|Birth name||Roderick Morris Buckenham de'Ath|
|Born||18 June 1950|
Saundersfoot, Pembrokeshire, Wales, UK
|Died||1 August 2014(aged 64)|
|Genres||Hard rock, blues rock|
|Associated acts||Rory Gallagher, Screaming Lord Sutch, Killing Floor|
With Rory GallagherEdit
De'Ath was playing with the band Killing Floor when, at short notice, he was offered the job as a temporary substitute for Rory Gallagher's drummer Wilgar Campbell for a leg of a European tour in 1972. When Campbell left permanently, de'Ath was asked to join full-time. He stayed with Gallagher, performing on several albums, until 1978 when he and keyboard player Lou Martin left the band.:203 Gallagher's bass guitarist Gerry McAvoy stated that de'Ath "was the most undrummer-like drummer I ever played with. His technique was so strange that it added a whole new dimension to Rory's sound.":121
Later career and accidentEdit
After leaving Gallagher's band, de'Ath joined Ramrod (with Martin) and then he played with the Downliners Sect before moving to the United States. In 1981, he played on Screaming Lord Sutch's new recordings of All Black and Hairy and Jack the Ripper. In the mid-1980s, he returned to the UK to produce an album for a band called Road Erect. Around this time, he suffered a serious accident while running to catch a train, which led to the loss of one eye and some brain damage. Deciding to return to the UK permanently, he eventually made a near-complete recovery, although he was no longer able to play. He had also been told by doctors that his brain damage would kill him within four years, and although this prognosis proved incorrect, he did not want to contact friends only to tell them that he was terminally ill.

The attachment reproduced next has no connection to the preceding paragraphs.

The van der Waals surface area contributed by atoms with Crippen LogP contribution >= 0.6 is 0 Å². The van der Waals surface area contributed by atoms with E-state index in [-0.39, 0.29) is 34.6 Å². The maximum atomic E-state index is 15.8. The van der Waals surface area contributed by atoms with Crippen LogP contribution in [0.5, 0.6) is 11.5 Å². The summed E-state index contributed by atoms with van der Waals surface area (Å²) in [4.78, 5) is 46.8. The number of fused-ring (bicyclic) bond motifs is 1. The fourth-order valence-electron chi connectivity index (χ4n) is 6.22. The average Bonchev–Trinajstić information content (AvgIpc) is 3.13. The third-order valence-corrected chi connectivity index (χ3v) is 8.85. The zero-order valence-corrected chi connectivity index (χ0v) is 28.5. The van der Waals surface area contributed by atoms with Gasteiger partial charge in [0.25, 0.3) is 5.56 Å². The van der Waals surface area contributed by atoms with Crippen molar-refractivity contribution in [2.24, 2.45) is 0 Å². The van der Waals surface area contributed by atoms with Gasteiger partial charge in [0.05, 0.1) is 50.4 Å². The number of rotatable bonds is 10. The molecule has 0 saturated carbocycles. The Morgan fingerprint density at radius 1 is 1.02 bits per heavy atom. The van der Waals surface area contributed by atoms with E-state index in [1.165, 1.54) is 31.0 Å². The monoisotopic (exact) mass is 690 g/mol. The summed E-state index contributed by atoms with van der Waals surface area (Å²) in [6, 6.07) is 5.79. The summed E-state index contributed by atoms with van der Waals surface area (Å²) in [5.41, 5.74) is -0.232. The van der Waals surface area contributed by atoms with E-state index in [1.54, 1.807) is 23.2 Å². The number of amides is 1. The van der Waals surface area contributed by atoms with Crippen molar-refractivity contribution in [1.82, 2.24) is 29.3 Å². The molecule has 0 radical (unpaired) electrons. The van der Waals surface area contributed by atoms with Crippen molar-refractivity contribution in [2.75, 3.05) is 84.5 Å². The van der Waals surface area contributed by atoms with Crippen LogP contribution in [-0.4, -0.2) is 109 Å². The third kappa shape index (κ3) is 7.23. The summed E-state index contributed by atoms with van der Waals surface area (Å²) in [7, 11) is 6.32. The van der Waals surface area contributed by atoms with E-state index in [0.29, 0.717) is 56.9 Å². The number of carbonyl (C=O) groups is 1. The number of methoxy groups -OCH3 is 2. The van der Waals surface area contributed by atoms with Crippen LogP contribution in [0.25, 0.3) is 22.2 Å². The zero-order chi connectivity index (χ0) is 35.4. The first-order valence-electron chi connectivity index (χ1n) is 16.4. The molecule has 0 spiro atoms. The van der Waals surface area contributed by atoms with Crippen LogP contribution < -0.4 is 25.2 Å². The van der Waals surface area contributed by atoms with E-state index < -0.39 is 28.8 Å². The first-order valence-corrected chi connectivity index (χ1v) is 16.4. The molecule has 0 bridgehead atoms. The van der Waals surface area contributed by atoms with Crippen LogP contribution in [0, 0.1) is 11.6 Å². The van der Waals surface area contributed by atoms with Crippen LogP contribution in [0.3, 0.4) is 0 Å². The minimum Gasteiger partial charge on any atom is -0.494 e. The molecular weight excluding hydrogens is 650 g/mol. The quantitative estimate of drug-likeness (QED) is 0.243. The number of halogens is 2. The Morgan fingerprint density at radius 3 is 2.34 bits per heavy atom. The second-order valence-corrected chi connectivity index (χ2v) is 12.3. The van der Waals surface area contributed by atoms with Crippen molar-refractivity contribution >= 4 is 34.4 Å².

When Gallagher died in 1995, many obituaries claimed that de'Ath was also dead,:304 and for this reason he stayed away from Gallagher's funeral. McAvoy had heard that de'Ath had been killed in an accident in 1987.:304 However, he appeared at a memorial service a few months later, having "waited for a suitable moment" to show that he was still alive. McAvoy remembered that de'Ath looked very frail and walked with the aid of a stick.:304
Little or nothing was known of de'Ath's whereabouts after 1996, until an interview with him was published in Classic Rock magazine in May 2012, within a feature about Rory Gallagher. A few months later in August, de'Ath attended the funeral of former Rory Gallagher and Ramrod band member Lou Martin.
De'Ath died on 1 August 2014, aged 64, after a long illness.
With Rory GallagherEdit
- McAvoy, Gerry (2005). Riding Shotgun. SPG Triumph. ISBN 0955032008.
- "Rod de'Ath: The Strange Story Of Rory Gallagher's Drummer". Classic Rock Magazine. 29 March 2012. Archived from the original on 19 July 2012. Retrieved 18 June 2012.
- "Jakob Mulder's 1996 interview with Rod de'Ath". Roryon.com. Retrieved 4 August 2014.
- "The Fishing Musician: More about drummer Rod De'Ath". Elfishingmusician.blogspot.com. 24 October 2009. Retrieved 4 August 2014.
- "Rod de'Ath dies". Ultimate Classic Rock. 2 August 2014. Retrieved 4 August 2014.